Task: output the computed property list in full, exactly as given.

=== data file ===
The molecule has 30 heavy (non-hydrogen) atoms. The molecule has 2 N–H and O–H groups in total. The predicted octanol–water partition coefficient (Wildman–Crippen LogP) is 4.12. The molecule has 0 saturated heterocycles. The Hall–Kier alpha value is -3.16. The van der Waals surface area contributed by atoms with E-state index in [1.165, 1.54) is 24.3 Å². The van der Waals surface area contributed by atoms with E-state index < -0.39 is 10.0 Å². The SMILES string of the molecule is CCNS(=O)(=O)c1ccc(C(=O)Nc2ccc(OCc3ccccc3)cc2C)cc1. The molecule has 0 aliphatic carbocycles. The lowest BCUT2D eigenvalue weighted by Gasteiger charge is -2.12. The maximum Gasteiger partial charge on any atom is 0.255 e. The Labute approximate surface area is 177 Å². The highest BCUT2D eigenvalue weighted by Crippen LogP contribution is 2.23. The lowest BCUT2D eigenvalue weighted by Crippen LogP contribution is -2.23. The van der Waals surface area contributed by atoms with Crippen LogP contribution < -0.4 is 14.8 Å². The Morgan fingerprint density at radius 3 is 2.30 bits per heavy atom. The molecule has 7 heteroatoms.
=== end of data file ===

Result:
The molecule has 30 heavy (non-hydrogen) atoms. The molecule has 2 N–H and O–H groups in total. The predicted octanol–water partition coefficient (Wildman–Crippen LogP) is 4.12. The molecule has 0 saturated heterocycles. The Hall–Kier alpha value is -3.16. The van der Waals surface area contributed by atoms with E-state index in [1.165, 1.54) is 24.3 Å². The van der Waals surface area contributed by atoms with E-state index < -0.39 is 10.0 Å². The SMILES string of the molecule is CCNS(=O)(=O)c1ccc(C(=O)Nc2ccc(OCc3ccccc3)cc2C)cc1. The molecule has 0 aliphatic carbocycles. The lowest BCUT2D eigenvalue weighted by Gasteiger charge is -2.12. The maximum Gasteiger partial charge on any atom is 0.255 e. The Labute approximate surface area is 177 Å². The highest BCUT2D eigenvalue weighted by Crippen LogP contribution is 2.23. The lowest BCUT2D eigenvalue weighted by Crippen LogP contribution is -2.23. The van der Waals surface area contributed by atoms with Crippen LogP contribution < -0.4 is 14.8 Å². The Morgan fingerprint density at radius 3 is 2.30 bits per heavy atom. The molecule has 7 heteroatoms.